I was in two minds about writing this post. My initial thought was “People won’t want to read that, they’ll think the topic is gross.” Funnily enough though, once I’d shaken off my stupidity and immaturity, these thoughts led to me wanting to write about it more. If you think the topic is gross, I think you need to question your thoughts. There’s probably people who will read the first line of the next paragraph and close the browser straight away – this only encourages me.
I’d never heard of ‘period poverty’ before. I first came across the term a few months ago. I think it is really easy to not consider the struggles others may face if you’d never come across it – I’ll openly admit that myself. Period poverty occurs worldwide, even in the UK. There are staggering numbers of females out there who do not have the funds to purchase tampons and sanitary towels – something most of us take for granted. Reports and surveys have shown that there are young girls out there who use a sock as a last resort. This is happening in the UK, one of the richest countries in the world. How is this still a problem?
I’ve always had problems with periods. Too frequent, too heavy, too painful. I have always been fortunate enough that through these problems, I have (or my mum on the earlier occasions) been able to afford sanitary products. I’ve also been fortunate enough to pop along to my GP and be prescribed pills to balance out hormones, give me stronger painkillers, have scans to make sure everything is OK. I can’t imagine having to go through those fears and confusions alone. I’ve been informed as to what is actually going on with your body when you have your period, and that it is a natural (but maybe a bit of a nuisance at times…) part of life. It saddens me to know that not every female has the same experience. In fact, it’s quite far from that.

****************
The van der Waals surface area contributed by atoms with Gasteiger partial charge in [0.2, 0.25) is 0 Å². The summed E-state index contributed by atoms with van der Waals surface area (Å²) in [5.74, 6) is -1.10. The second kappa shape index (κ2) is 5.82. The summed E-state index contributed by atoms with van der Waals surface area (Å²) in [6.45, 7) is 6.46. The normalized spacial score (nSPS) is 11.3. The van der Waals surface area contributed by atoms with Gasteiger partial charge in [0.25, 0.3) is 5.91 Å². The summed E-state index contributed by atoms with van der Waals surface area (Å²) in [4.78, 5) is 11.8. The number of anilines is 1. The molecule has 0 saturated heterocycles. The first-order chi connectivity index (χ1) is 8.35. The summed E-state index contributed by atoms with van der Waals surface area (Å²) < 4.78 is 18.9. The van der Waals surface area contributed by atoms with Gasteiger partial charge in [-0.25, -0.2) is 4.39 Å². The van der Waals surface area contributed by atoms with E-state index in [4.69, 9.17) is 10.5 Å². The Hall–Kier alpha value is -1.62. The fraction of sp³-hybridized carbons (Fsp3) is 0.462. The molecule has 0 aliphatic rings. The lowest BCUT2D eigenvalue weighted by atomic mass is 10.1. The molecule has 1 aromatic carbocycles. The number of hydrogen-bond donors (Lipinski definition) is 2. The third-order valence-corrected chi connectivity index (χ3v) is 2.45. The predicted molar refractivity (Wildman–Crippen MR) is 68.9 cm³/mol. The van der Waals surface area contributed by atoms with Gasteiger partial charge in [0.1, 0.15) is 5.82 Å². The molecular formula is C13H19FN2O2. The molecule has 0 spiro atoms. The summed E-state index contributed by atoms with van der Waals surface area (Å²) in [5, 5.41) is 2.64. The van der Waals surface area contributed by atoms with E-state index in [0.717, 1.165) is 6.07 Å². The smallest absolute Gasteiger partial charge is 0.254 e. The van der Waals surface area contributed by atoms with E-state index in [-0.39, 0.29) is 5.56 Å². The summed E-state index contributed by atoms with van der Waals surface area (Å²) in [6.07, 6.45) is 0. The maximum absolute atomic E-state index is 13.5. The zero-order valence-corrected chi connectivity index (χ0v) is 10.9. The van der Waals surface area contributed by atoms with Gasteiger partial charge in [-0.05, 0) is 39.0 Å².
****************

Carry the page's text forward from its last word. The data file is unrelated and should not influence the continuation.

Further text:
1 in 10 girls have found themselves unable to afford sanitary products.
With those figures alone, it is absolutely mad to think that in 2018 there is still such a stigma surrounding periods. If the stigma continues, the number of individuals and charities out there in desperate need of funding and resources will only worsen. If we do not speak about things such as period poverty, how can the situation improve?
There is a whole bunch of things we can do to stop this. First and foremost (and something I’ll always encourage in my posts) is that we need to talk about it. Shying away from periods and dismissing them as being ‘gross’ won’t help matters. This applies to everyone, men and women. Periods are natural, and a normal part of life.
Secondly, there are SO MANY CHARITIES OUT THERE WHO NEED OUR HELP! I’m going to post a link to their pages at the bottom. There are more than this about, so please further your research. They all need our help, through donations of products or money.
I really genuinely do hope that this blog has opened people’s eyes to what period poverty actually is. As I’d mentioned before, I didn’t have a clue about it myself. Sharing this blog will really create awareness, so please please share. If you can, donate too!